Thursday, November 3, 2016

The Rock House Service Station

Whatever drew Verne back to Smyth County, Virginia, he certainly looked into business opportunities. At age 23 in 1937, he chose to open a service station with his cousin Charles DeBord, grandson of Verne's father Clint’s oldest brother, John W. “Bud” Troutman.
Sixteen months younger than Verne, Charles lived with his parents Reese and Eula (Troutman) DeBord at Chatham Hill. Eula was the second child of Bud and Jenny (Totten) Troutman. Widowed, Jenny left Smyth County and took her other children to Nebraska in 1915, but Eula and a young man named Reese DeBord were smitten with each other. Although Eula was only fifteen and Reese was eighteen, they married, perhaps so that Eula wouldn’t have to leave the state with her mother, but also Eula was expecting their first child, Charles.[1] Eula and Reese eventually had four children: Charles, Kenneth, Mildred, and Phyllis, in that order. When Verne went to Virginia, Reese and Eula lived “up on the Ridge” at Chatham Hill. He visited there often.

Mildred (17) and Eula (37) at the DeBord home, Chatham Hill, VA.
Verne at the DeBord home, c. 1937.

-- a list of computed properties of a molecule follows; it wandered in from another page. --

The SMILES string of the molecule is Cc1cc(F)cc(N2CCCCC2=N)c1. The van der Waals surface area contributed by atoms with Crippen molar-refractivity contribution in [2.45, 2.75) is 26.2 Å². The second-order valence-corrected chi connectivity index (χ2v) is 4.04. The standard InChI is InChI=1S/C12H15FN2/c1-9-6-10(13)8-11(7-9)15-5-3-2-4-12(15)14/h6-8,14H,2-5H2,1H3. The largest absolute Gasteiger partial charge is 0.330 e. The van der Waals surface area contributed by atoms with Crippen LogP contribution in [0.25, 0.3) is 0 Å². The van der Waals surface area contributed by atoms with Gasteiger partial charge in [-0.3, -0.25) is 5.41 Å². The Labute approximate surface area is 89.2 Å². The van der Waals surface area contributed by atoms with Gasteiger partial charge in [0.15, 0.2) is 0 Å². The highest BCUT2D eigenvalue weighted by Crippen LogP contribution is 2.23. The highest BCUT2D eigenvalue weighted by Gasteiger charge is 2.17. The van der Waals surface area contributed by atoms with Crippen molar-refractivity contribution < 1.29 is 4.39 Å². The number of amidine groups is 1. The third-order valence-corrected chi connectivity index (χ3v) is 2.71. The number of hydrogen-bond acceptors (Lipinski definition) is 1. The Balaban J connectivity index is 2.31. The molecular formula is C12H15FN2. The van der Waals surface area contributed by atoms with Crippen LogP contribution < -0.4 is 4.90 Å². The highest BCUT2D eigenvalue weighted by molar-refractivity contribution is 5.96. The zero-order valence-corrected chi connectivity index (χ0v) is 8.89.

Verne’s and Charles’ business was called Rock House Service Station. Like today’s gas stations, he carried a few groceries and even served light lunches, his specialty being a fried egg sandwich. Of course, a cooler with a Coke Cola logo stocked with ice-cold soft drinks in glass bottles with metal caps stood inside the door. The board floors smelled of oil.
Verne (l.) and Charles in front of the Rock House Service Station, c. 1938.
 Rock House Service Station, c. 1938.
Located at Broad Ford, the Rock House Service Station stood to the south side Highway 91 just before it crossed the bridge over the North Fork of the Holston River. In the photo below, Verne and Charles are facing their service station.

This photo, though blurry, shows the old Broad Ford Bridge.
Business wasn't the only thing on Verne's mind.  His social life was lively. Years later, if you were driving the roads snaking through the countryside with him, he might point out to you a home or two where he had been invited to a party. And he might tell you the name of the pretty daughter of the homeowner.  At one of those parties in Saltville while playing a game called Snap-a-Partner, he came face-to-face with a dark haired, dark eyed beauty who was destined to become his wife.

[1]  Virginia, Death Records, 1912-2013, Charles Holmes DeBord, digital image, ( : accessed 2 November 2016). Death record includes birth date, 24 August 1915 and names of parents.

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